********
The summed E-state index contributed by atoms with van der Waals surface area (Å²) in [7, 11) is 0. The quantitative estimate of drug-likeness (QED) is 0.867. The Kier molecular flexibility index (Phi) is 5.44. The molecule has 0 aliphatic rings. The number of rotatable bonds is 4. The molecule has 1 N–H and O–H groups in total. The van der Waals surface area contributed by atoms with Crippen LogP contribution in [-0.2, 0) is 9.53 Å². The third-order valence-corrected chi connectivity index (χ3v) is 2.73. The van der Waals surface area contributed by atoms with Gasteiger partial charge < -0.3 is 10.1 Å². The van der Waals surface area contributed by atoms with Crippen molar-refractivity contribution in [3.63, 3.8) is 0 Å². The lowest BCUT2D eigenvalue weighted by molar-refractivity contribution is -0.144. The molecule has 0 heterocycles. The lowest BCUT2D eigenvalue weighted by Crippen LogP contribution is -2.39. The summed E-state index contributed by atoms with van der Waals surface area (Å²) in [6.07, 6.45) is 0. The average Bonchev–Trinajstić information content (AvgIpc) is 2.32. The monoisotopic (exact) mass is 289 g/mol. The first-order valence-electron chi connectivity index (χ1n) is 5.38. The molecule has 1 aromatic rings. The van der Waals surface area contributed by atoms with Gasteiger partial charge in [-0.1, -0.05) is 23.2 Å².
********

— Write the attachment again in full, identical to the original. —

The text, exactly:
The summed E-state index contributed by atoms with van der Waals surface area (Å²) in [7, 11) is 0. The quantitative estimate of drug-likeness (QED) is 0.867. The Kier molecular flexibility index (Phi) is 5.44. The molecule has 0 aliphatic rings. The number of rotatable bonds is 4. The molecule has 1 N–H and O–H groups in total. The van der Waals surface area contributed by atoms with Crippen LogP contribution in [-0.2, 0) is 9.53 Å². The third-order valence-corrected chi connectivity index (χ3v) is 2.73. The van der Waals surface area contributed by atoms with Gasteiger partial charge < -0.3 is 10.1 Å². The van der Waals surface area contributed by atoms with Crippen molar-refractivity contribution in [3.63, 3.8) is 0 Å². The lowest BCUT2D eigenvalue weighted by molar-refractivity contribution is -0.144. The molecule has 0 heterocycles. The lowest BCUT2D eigenvalue weighted by Crippen LogP contribution is -2.39. The summed E-state index contributed by atoms with van der Waals surface area (Å²) in [6.07, 6.45) is 0. The average Bonchev–Trinajstić information content (AvgIpc) is 2.32. The monoisotopic (exact) mass is 289 g/mol. The first-order valence-electron chi connectivity index (χ1n) is 5.38. The molecule has 1 aromatic rings. The van der Waals surface area contributed by atoms with Gasteiger partial charge in [-0.1, -0.05) is 23.2 Å².